You’d think more sleep means less crankiness, but apparently not, according to a new study.
The Monday after Daylight Saving Time ends in the fall is more dangerous than other Mondays, according to a recent study published in Journal of Experimental Criminology. Aggregated police records from across the country show a slight uptick in assaults the Monday after we gain an hour in the fall, followed by a mirror decrease when we lose an hour in the spring.
The surprising results conflict with commonly held beliefs on sleep and mood.
“We were expecting the opposite of what we found,” Rebecca Umbach, the study’s co- author and a criminology doctoral student at the University of Pennsylvania, said. “In the spring, people should be cranky and angry and act accordingly.”
Instead, she found that the lack of sleep muted aggressive behavior and a 3% uptick in assaults, which range from punching someone to attacks involving a weapon. “Our brains are just a little bit foggier than usual,” she observed. “We’re moving around in a daze and might not rise to the bait of acting aggressively.”
The study showed a 3% increase in assaults the Monday after daylight savings ended followed by a 3% decrease next spring. Umbach and her team determined the assault rates using a combination of police data submitted to a national database and numbers from individual departments in major cities like New York and Chicago. They then looked at assault rates the Monday immediately after the time change then compared it to assault rates the following two weeks. Since another study showed that more daylight means less crime, Umbach only looked at assaults after clocks were changed twice a year.
This new study suggests that even a single hour difference in sleep can lead to reverberating consequences outside the amount of winks you get. But sleep research remains confused about what the effects of deprivation exactly are. Some research has found that a poor night’s rest can limit self control, but others have come to the conclusion that sleep deprivation lowers testosterones and curb aggressive behavior, regardless of the subject’s bad mood.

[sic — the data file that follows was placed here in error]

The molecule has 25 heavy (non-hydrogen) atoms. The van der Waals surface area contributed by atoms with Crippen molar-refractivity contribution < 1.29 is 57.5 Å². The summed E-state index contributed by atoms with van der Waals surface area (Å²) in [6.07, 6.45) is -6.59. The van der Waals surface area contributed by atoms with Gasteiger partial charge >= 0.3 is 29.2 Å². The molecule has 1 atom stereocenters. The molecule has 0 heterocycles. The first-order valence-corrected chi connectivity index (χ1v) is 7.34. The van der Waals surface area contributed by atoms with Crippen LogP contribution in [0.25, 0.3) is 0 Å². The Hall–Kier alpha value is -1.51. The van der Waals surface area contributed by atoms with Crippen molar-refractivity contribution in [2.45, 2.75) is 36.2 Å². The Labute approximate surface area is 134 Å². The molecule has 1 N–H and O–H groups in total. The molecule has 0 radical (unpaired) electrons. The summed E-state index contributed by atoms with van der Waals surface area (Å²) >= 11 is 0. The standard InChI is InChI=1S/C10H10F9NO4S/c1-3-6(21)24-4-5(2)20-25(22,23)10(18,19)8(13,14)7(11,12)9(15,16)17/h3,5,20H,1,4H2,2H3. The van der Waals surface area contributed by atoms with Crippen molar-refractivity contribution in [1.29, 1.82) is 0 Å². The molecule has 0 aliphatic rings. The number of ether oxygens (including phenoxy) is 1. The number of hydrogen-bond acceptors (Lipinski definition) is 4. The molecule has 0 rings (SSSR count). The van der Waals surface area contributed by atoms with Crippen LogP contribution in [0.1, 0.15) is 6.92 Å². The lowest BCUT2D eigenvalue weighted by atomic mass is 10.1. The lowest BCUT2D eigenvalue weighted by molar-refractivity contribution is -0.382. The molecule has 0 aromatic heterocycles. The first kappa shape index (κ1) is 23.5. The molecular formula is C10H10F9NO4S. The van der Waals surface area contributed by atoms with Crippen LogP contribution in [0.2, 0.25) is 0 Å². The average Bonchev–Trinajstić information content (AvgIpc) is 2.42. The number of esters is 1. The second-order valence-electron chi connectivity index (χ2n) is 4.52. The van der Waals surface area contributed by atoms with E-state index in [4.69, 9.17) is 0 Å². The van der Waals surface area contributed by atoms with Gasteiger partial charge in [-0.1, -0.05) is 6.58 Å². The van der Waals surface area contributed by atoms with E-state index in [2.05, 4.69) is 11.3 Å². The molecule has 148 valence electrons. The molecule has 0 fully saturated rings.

But Umbach thinks that these aren’t conflicting conclusions, but rather complementary ones that explain how sluggishness contributes to a decrease in assaults the Monday after daylight savings time.
However, it’s harder to determine what causes the uptick in violence in the fall. Umbach noticed that while assault rates returned to usual rates in the spring after Daylight Saving Time kicked in, they stayed about as high after it ended in the fall. The jump in assault rates stayed consistent for the two weeks after the return to standard time making it difficult to isolate the effects of the time change. Umbach cited changes in behavior from erratic weather like sudden snowstorms as a possible explanation, although she advises further research.
James Gangwisch, a sleep researcher and assistant professor at Columbia, offered a possible explanation for the assault rates come fall: The change in sleep schedule – even by an hour – can cause irritability, distraction and pessimistic behavior.